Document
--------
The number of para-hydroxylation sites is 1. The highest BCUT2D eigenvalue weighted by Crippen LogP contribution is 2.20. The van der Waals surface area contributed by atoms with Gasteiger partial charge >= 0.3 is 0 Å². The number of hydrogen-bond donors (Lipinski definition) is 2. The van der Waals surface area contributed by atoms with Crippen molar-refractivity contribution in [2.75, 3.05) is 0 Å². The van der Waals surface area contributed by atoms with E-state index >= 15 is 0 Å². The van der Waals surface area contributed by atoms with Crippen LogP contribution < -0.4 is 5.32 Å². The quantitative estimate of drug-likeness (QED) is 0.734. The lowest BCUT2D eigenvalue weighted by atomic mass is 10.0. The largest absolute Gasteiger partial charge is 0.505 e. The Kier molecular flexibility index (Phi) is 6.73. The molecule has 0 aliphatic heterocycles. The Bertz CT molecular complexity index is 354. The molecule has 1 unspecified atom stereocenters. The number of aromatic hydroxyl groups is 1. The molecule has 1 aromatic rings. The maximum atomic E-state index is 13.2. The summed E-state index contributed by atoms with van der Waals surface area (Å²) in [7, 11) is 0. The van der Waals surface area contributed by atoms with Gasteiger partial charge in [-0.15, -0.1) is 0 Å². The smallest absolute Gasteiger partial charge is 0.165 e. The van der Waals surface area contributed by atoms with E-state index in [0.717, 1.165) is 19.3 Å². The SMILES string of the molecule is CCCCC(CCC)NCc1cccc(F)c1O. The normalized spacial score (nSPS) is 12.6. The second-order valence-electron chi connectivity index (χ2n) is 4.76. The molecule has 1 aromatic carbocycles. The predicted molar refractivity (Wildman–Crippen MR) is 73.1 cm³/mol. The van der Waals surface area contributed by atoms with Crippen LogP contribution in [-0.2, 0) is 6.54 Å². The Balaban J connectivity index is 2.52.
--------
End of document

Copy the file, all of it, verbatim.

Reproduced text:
The number of para-hydroxylation sites is 1. The highest BCUT2D eigenvalue weighted by Crippen LogP contribution is 2.20. The van der Waals surface area contributed by atoms with Gasteiger partial charge >= 0.3 is 0 Å². The number of hydrogen-bond donors (Lipinski definition) is 2. The van der Waals surface area contributed by atoms with Crippen molar-refractivity contribution in [2.75, 3.05) is 0 Å². The van der Waals surface area contributed by atoms with E-state index >= 15 is 0 Å². The van der Waals surface area contributed by atoms with Crippen LogP contribution < -0.4 is 5.32 Å². The quantitative estimate of drug-likeness (QED) is 0.734. The lowest BCUT2D eigenvalue weighted by atomic mass is 10.0. The largest absolute Gasteiger partial charge is 0.505 e. The Kier molecular flexibility index (Phi) is 6.73. The molecule has 0 aliphatic heterocycles. The Bertz CT molecular complexity index is 354. The molecule has 1 unspecified atom stereocenters. The number of aromatic hydroxyl groups is 1. The molecule has 1 aromatic rings. The maximum atomic E-state index is 13.2. The summed E-state index contributed by atoms with van der Waals surface area (Å²) in [7, 11) is 0. The van der Waals surface area contributed by atoms with Gasteiger partial charge in [-0.15, -0.1) is 0 Å². The smallest absolute Gasteiger partial charge is 0.165 e. The van der Waals surface area contributed by atoms with E-state index in [0.717, 1.165) is 19.3 Å². The SMILES string of the molecule is CCCCC(CCC)NCc1cccc(F)c1O. The normalized spacial score (nSPS) is 12.6. The second-order valence-electron chi connectivity index (χ2n) is 4.76. The molecule has 1 aromatic carbocycles. The predicted molar refractivity (Wildman–Crippen MR) is 73.1 cm³/mol. The van der Waals surface area contributed by atoms with Crippen LogP contribution in [-0.2, 0) is 6.54 Å². The Balaban J connectivity index is 2.52.